The beauty of the way knowledge-based organizations operate is that the more engaged – and the more respected – workers are, the more productive they are, and the happier their customers are as well. And almost all successful organizations today are knowledge-based; even retail stores and factories depend on people who are well-educated, computer-literate, and self-directed.

The best way to improve the work experience – and to enhance productivity, increase engagement, and make work fun again – is to change the way those meetings we spend hours and hours sitting through are designed, led, and experienced. [click to continue…]

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Just Say Thank You!

November 23, 2015

Fall colors galore!

(image of fall colors courtesy of Cindy Ware)

This is Thanksgiving week in the United States – a reminder to slow down, pause, spend time with family and friends, and be thankful for our blessings.

It is a tradition that goes all the way back to that first autumn when the Pilgrims (North America’s original immigrants) harvested their crops, supposedly shared their bounty with the native American Indians and got ready to hunker down for the winter.

While some aspects of that first Thanksgiving are no doubt mythical, we have made the holiday into perhaps the quintessential American celebration. [click to continue…]

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Team CollaboratingLast week I asked my readers to complete a brief survey to help me understand the kinds of meetings you participate in and how you feel about them. Many thanks to those of you who responded and shared your experiences.

While the number of participants is too small for me to claim any statistical validity, I nevertheless believe the trends and patterns are interesting, and I want to share a few of them here, along with some thoughts about what they mean.

For starters, it appears that this group is generally representative of middle to senior managers. The respondents were predominantly HR and Facilities functional leaders, based in the United States, and averaging a bit over 50 years old. The group is evenly split between men and women. The age and seniority data suggest that these are experienced people, presumably with significant leadership responsibilities. [click to continue…]

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People in a Meeting

I have been studying and writing about meetings and other corporate conversations for many years.

My understanding of how meetings work and my “rules” for leading meetings that matter are based on a combination of personal experiences (both good and bad) leading and attending hundreds of meetings, lots of formal research, and many insightful stories I’ve heard from colleagues.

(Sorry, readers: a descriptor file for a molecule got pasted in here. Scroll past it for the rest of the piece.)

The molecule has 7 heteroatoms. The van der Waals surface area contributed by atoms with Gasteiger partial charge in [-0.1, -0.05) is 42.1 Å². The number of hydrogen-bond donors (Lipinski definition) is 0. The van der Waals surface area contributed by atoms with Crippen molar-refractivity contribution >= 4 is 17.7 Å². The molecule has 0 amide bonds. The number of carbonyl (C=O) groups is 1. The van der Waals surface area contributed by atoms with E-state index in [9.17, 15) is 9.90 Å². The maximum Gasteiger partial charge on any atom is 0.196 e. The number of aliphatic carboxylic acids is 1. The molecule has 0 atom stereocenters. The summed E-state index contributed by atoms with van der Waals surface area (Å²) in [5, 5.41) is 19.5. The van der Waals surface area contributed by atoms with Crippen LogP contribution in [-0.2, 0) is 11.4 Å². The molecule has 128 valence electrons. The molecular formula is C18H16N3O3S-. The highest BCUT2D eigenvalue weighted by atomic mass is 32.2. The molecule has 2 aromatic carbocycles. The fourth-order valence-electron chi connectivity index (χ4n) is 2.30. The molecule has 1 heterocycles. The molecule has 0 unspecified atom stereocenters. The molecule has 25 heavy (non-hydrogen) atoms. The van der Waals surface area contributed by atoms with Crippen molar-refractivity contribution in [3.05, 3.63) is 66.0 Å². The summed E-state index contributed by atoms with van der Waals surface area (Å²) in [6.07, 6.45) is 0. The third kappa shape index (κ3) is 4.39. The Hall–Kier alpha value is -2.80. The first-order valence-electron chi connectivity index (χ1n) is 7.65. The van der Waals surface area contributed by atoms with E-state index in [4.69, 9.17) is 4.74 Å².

But now I want to refresh my understanding of what is actually going on. The digitally enhanced and richly interconnected world we live in today creates new challenges and new opportunities for designing effective meetings.

While I don’t question for a minute the value of all those personal stories I’ve heard and the wisdom other experts, I want to enhance our collective understanding by compiling and sharing a wider range of stories and of actual data about what meetings are like in 2015 and how effective they actually are. [click to continue…]

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MMM-Front4

I may be celebrating prematurely, but permit me just a bit of shameless self-promotion.

As I have mentioned many times previously, I’ve been working for the past year on this book about corporate conversations and, in particular, the settings in which most conversations take place: formal meetings.

The book is now in the hands of my publisher, Henry DeVries of Indie Books International; it’s due to be published in early January 2016. I can’t wait!

There’s lots of work still to do to make the book worthy of your attention, but I’m now concentrating on the second big job any author has: creating “buzz” and visibility. Writing the book is challenging enough, but getting the word out about it is just as important.

I’m going to be very upfront and open about that process, because I’m learning as I go, and I have this core belief that you will find the process as interesting as I do. I hope I’m right! [click to continue…]

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MultitaskingLast week I wrote about the challenges of living in a “boundaryless” world – one in which we can (and do) bounce back and forth between work and non-work activities.

It is now common to communicate with colleagues and friends all over the world, to take care of personal needs in the middle of our work days, and to engage in work-related activities at all hours of the day and night.

(see “In a Boundaryless World, Peak Performance is More Difficult Than Ever”)

How many times have you been part of a global conference call at 4 or 5 AM local time, or completed a work memo and emailed it off at 10 PM? [click to continue…]